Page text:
When you buy a house there are three words you must never forget: “Location, location location.” I think, right or wrong, this truth extends to business and so when I went to meet my new publisher to see his digs, imagine my delight when I found myself at…..
Yes, Richmond and Spadina, the pulsing heart of Toronto’s cooltown. Some might accuse me of being shallow for being pleased that Iguana Books wasn’t run by a lone book nerd living in his parents’ basement in the outer reaches of the Baharimba. No my book nerd, my publisher Greg Ioannou (who bears an uncanny resemblance to a young Dumbledore), can actually afford to pay rent in a large loft in downtown Toronto. Good sign. That means he knows what he’s doing.
Greg also has staff; a band of eager and talented young editors, publicists and designers. In short, Iguana Books, a 21st century publishing house, looks and functions pretty much the same as any of the smaller traditional houses.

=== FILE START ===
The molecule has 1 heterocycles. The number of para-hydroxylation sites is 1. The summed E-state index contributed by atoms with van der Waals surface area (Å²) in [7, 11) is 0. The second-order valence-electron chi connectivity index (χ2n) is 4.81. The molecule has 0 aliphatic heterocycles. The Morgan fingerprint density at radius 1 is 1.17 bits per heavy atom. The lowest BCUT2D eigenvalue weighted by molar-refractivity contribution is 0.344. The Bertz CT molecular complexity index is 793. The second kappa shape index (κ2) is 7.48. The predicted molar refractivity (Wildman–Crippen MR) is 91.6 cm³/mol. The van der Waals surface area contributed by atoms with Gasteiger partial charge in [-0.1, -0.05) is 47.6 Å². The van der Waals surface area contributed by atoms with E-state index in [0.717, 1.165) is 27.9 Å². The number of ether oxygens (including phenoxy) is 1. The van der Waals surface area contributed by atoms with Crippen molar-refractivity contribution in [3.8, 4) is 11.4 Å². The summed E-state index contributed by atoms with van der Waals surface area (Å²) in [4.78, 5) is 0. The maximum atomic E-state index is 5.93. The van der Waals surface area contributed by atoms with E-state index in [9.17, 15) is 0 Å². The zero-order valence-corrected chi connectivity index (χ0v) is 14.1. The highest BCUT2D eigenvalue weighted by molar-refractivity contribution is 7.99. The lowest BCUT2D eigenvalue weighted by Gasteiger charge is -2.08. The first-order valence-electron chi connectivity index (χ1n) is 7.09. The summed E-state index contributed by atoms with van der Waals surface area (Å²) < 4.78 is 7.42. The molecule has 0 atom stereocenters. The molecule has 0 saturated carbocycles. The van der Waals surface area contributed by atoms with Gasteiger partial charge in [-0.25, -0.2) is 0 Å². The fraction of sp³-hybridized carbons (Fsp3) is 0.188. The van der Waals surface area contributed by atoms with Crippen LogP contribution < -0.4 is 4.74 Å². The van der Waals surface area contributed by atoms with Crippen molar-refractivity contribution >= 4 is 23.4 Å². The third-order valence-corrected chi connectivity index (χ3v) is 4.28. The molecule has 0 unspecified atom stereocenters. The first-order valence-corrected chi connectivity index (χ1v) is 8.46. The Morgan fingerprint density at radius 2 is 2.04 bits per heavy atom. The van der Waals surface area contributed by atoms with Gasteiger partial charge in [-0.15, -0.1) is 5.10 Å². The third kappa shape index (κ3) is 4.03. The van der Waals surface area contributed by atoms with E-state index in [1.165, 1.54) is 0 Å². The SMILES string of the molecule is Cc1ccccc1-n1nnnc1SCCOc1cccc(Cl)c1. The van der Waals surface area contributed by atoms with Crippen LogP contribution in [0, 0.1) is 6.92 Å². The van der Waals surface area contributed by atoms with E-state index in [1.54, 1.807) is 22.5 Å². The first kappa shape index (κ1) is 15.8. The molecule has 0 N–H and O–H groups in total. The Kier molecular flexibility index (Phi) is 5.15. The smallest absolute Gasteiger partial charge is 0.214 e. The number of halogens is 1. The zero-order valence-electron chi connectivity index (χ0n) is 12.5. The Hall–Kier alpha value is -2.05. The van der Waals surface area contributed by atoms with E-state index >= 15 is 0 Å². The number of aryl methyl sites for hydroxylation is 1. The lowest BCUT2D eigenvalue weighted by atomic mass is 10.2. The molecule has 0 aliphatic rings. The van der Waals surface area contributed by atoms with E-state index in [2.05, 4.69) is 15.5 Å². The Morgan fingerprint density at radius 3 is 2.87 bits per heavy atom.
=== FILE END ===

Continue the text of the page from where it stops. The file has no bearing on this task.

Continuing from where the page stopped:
So how does the process differ than the old way? Today’s tale isn’t about the creative side (more on that in a later dispatch) rather it’s a quick primer on how the digital end of the business works.
First, the manuscript (after being professionally edited to within an inch of its literary life) is formatted to fit the many different e-readers on the market by Sharlene Hopwood. Most e-readers use e-Pub, but Kindle uses Mobi.
Next it’s off to Ingram Books, which has the industry’s largest active print inventory, where they’ll be digitizing my novel. Ingram sends it to Amazon (or anyone who deals in the e-book game. It’s staggering how many online book sellers there are and Iguana has forged relationships with them all over the world). Then you order the book from Amazon, who sends you a copy of the file and easy peasy you’re reading.
A small caveat and this is merely indicative of the market at large. Let’s say you bought a Nook and you want to purchase a Barnes and Noble title. That process is so simple my dog could do it. However if you’re buying books from another source, there’s an extra step in file conversion. A slightly unexpected stumble I wasn’t anticipating. It’s not really that big of a deal once you figure it out, but certainly worth mentioning if you’re in the market for an e-reader. In other words, make them explain it to you.
Next week, the mystery of how the print side of the business works, courtesy of the welcoming gang at my new publishing house….Iguana Books